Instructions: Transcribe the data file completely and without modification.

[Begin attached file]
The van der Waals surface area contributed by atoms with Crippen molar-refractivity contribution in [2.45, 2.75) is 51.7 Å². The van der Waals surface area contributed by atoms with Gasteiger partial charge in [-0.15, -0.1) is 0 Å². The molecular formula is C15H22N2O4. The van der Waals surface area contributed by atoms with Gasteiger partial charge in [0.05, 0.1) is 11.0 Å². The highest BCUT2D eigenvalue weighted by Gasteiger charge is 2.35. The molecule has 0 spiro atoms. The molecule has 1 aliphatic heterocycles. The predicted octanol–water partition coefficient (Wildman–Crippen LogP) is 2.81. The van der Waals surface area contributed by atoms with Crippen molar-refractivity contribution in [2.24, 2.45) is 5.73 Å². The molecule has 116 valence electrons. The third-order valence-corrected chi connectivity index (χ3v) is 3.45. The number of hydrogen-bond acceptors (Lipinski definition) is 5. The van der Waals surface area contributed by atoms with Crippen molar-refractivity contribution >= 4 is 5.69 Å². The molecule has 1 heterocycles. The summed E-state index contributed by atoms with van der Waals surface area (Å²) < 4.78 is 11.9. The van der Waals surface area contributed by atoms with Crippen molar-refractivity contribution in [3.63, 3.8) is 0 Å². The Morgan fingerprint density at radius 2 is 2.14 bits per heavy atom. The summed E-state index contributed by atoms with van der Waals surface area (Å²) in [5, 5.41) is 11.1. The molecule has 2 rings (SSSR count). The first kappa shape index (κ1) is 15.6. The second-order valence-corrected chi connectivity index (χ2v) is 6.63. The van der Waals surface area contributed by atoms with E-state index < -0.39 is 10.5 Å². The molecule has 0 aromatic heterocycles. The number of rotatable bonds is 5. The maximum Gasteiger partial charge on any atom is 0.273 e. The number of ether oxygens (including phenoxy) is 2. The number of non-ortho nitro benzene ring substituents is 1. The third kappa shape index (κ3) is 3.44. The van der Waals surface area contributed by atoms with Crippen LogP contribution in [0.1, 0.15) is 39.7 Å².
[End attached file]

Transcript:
The van der Waals surface area contributed by atoms with Crippen molar-refractivity contribution in [2.45, 2.75) is 51.7 Å². The van der Waals surface area contributed by atoms with Gasteiger partial charge in [-0.15, -0.1) is 0 Å². The molecular formula is C15H22N2O4. The van der Waals surface area contributed by atoms with Gasteiger partial charge in [0.05, 0.1) is 11.0 Å². The highest BCUT2D eigenvalue weighted by Gasteiger charge is 2.35. The molecule has 0 spiro atoms. The molecule has 1 aliphatic heterocycles. The predicted octanol–water partition coefficient (Wildman–Crippen LogP) is 2.81. The van der Waals surface area contributed by atoms with Crippen molar-refractivity contribution in [2.24, 2.45) is 5.73 Å². The molecule has 116 valence electrons. The third-order valence-corrected chi connectivity index (χ3v) is 3.45. The number of hydrogen-bond acceptors (Lipinski definition) is 5. The van der Waals surface area contributed by atoms with Crippen molar-refractivity contribution >= 4 is 5.69 Å². The molecule has 1 heterocycles. The summed E-state index contributed by atoms with van der Waals surface area (Å²) < 4.78 is 11.9. The van der Waals surface area contributed by atoms with Crippen molar-refractivity contribution in [3.63, 3.8) is 0 Å². The Morgan fingerprint density at radius 2 is 2.14 bits per heavy atom. The summed E-state index contributed by atoms with van der Waals surface area (Å²) in [5, 5.41) is 11.1. The molecule has 2 rings (SSSR count). The first kappa shape index (κ1) is 15.6. The second-order valence-corrected chi connectivity index (χ2v) is 6.63. The van der Waals surface area contributed by atoms with E-state index < -0.39 is 10.5 Å². The molecule has 0 aromatic heterocycles. The number of rotatable bonds is 5. The maximum Gasteiger partial charge on any atom is 0.273 e. The number of ether oxygens (including phenoxy) is 2. The number of non-ortho nitro benzene ring substituents is 1. The third kappa shape index (κ3) is 3.44. The van der Waals surface area contributed by atoms with Crippen LogP contribution in [0.1, 0.15) is 39.7 Å².